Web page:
Friday, February 10, 2017

Two important lessons for success of Test Automation

James Bach wrote this great article on how not to think about Test automation way back in 1999. Anyone starting into automation and those wanting to learn more about automation - must read this article. First of all automation is about testing. If you think narrowly about testing - your automation will be narrow.  Even today it is not uncommon for business leaders to say "do not have time or resources for testing - do automation". I hope some business leaders in IT, Software, Testing are reading this post and make amendments in their view.

I would like to put two key lessons that I learned in these years that you can use to make most of your money you are putting into automation

If a test (case) can be specified like a rule - that MUST be automated
Automation code is software - thus, obviously is built on some kind of specification. Most GUI automation (QTP, Selenium) is typically built based on so called "test cases" written in human language (say English). It is the first question that a automation guy will ask while starting automation - "where are the test cases?". In dev world - automation takes a different meaning. In TDD style automation (if you call TDD tests as automation) - test is itself a specification. A product requirement is expressed as a failing test to start with. The approach of BDD throws this context to other boundary, specify tests in the form of expected behavior. So, automated tests are based on specification that is a human language but expressed in business terms (mainly) and with a fixed format (Given-when-then).
Key lesson here is - if a test can be specified like a rule with a clearly defined inference to be drawn from the test - that should be automated. Automating a test means create a program to configure, exercise and infer results of what test is trying to validate. Michael Bolton calls such a test as a check - a meaningful distinction. If a test has human element in it for inference mostly - you cannot possible automate the test in its full form.
How do you implement this lesson in your daily life as tester? When designing a test - see if you can specify it like a rule.  If you can then explore ways to write a program for it. Then that test becomes automated. In this way when you are building a suite of tests - some are specified like a way that makes it easy to automate and some are specified in a way that a human tester need to apply her intelligence to exercise and infer.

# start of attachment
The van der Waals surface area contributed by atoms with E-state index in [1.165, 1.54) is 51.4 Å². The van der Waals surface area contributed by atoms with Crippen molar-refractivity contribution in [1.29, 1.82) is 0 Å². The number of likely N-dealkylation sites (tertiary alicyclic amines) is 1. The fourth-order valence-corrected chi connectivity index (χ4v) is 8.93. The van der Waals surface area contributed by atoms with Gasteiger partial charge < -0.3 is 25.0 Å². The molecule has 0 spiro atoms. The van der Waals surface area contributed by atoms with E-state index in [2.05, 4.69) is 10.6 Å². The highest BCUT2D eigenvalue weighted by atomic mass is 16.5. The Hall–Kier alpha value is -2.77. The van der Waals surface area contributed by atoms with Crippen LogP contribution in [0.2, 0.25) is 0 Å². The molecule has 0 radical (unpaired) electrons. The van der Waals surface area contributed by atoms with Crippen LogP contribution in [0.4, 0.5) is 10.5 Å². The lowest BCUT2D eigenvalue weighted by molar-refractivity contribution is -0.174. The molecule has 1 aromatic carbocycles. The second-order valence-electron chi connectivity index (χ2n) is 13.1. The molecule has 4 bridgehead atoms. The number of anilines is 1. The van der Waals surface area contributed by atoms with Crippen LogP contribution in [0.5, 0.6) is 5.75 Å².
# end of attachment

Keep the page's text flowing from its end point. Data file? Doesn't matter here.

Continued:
Automated tests (checks) are like guard to product code
A child asks his father "what is the use of brake in a car". "it helps to stop the car" says father. Kid responds back "no.. I guess break helps driver to drive the car as fast he wants to as he has a means to to stop when needed". On the similar lines - having automated tests around a piece of code - literally guarding the code - empowers the developer to make changes to the code faster. More often than not - bigger speed breakers for development is fear of breaking some working code. Developers are mostly worried about large chunk of legacy code that one rarely understands fully. Having automated test as guard - what happens is test will flag change in the code via failing test. Armed with support of guarded code - developers can now make changes faster and can depend on tests to tell them if any of change made has broken some other "working" code.

How do you implement this lesson? Work with developers and help them creating tests that guard their code. These tests should work like "change detectors". Writing test automation would require knowledge of product code and principles of unit testing. Not for weak hearted GUI QTP/Selenium folks.

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